Counterculture Riffs

Mamas, Don't Let Your Babies Grow Up to Be Composers

Naoka Nagata's tights-and-T outfits for Yamamoto and Sherman are lollipop bright (Meyer's in a lavender dress with a corsage). Sherman wears a South Park figurine strapped to her arm, and at one point the band lines up and tries to follow projections from an arcade dance machine. But silent crying and noisy screams figure, as well as laughter. An effort by Meyer and Yamamoto to agree on how they met (in a nightclub chorus line?) seems both funny and ominous—as if neither really remembers anything.

At one point, Sherman lies inert, and Meyer tries to nudge her to life as a dog would—biting and pulling her shirt and pants, finally snuggling against her. One or another of the three may be subjected to stern airport interrogations or big questions that require immediate answers, like "If you have one month to live, what do you want to do?" The dancers hold up and identify flags before sticking them in little blocks; three are U.S. flags. After a series of ferocious all-out matches, the flags become sort of trophies. By twisting her own pant leg, one woman can administer terrible pain to another.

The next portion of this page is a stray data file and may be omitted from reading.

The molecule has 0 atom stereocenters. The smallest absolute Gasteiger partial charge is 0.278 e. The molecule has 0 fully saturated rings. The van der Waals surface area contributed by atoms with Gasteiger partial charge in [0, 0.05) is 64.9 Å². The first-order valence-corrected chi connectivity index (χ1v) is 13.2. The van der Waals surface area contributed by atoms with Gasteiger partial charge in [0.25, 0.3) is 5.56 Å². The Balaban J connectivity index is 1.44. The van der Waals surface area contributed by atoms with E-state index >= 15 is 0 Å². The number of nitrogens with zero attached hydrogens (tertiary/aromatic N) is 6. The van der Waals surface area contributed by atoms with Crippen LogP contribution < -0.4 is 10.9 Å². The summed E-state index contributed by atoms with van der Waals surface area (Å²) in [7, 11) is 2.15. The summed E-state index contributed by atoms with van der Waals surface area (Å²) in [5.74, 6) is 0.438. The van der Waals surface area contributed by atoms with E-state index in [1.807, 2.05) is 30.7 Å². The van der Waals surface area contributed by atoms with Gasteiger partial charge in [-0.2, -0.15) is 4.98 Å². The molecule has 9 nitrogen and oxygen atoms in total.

Gonzalez, Rudiger, and Rider Da Silva in Uchizono's new Low
photo: Pete Kuhns
Gonzalez, Rudiger, and Rider Da Silva in Uchizono's new Low

The piece is entertaining, smart, but a bit disorganized. Disjointedness is a way of life. None of the little episodes—funny or tragic or frightening—affects what follows it. This country's in trouble, seems to be the message. There's even a possible solution. After a speech on the joys of farting, Yamamoto yells, "I want to tell all Americans, 'Free your ass!' " It's an idea.

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